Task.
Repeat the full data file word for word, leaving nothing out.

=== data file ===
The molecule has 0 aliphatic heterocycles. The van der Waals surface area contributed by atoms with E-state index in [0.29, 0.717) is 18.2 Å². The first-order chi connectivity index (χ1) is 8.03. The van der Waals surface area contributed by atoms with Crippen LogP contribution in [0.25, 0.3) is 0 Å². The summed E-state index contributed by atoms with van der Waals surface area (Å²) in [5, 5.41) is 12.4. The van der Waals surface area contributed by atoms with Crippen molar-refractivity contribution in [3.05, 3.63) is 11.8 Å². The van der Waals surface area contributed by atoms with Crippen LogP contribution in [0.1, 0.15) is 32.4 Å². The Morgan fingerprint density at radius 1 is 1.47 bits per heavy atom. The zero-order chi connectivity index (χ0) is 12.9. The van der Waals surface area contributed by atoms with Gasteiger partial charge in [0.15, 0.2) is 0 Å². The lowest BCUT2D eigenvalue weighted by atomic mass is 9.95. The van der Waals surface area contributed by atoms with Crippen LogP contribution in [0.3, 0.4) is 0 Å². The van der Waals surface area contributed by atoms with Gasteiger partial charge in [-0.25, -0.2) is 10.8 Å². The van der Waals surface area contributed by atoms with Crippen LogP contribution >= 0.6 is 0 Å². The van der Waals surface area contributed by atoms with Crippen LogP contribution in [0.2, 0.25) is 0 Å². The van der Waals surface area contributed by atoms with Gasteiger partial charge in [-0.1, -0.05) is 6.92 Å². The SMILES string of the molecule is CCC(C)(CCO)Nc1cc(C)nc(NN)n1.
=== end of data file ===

The molecule has 0 aliphatic heterocycles. The van der Waals surface area contributed by atoms with E-state index in [0.29, 0.717) is 18.2 Å². The first-order chi connectivity index (χ1) is 8.03. The van der Waals surface area contributed by atoms with Crippen LogP contribution in [0.25, 0.3) is 0 Å². The summed E-state index contributed by atoms with van der Waals surface area (Å²) in [5, 5.41) is 12.4. The van der Waals surface area contributed by atoms with Crippen molar-refractivity contribution in [3.05, 3.63) is 11.8 Å². The van der Waals surface area contributed by atoms with Crippen LogP contribution in [0.1, 0.15) is 32.4 Å². The Morgan fingerprint density at radius 1 is 1.47 bits per heavy atom. The zero-order chi connectivity index (χ0) is 12.9. The van der Waals surface area contributed by atoms with Gasteiger partial charge in [0.15, 0.2) is 0 Å². The lowest BCUT2D eigenvalue weighted by atomic mass is 9.95. The van der Waals surface area contributed by atoms with Crippen LogP contribution in [0.3, 0.4) is 0 Å². The van der Waals surface area contributed by atoms with Gasteiger partial charge in [-0.25, -0.2) is 10.8 Å². The van der Waals surface area contributed by atoms with Crippen LogP contribution >= 0.6 is 0 Å². The van der Waals surface area contributed by atoms with Crippen LogP contribution in [0.2, 0.25) is 0 Å². The van der Waals surface area contributed by atoms with Gasteiger partial charge in [-0.1, -0.05) is 6.92 Å². The SMILES string of the molecule is CCC(C)(CCO)Nc1cc(C)nc(NN)n1.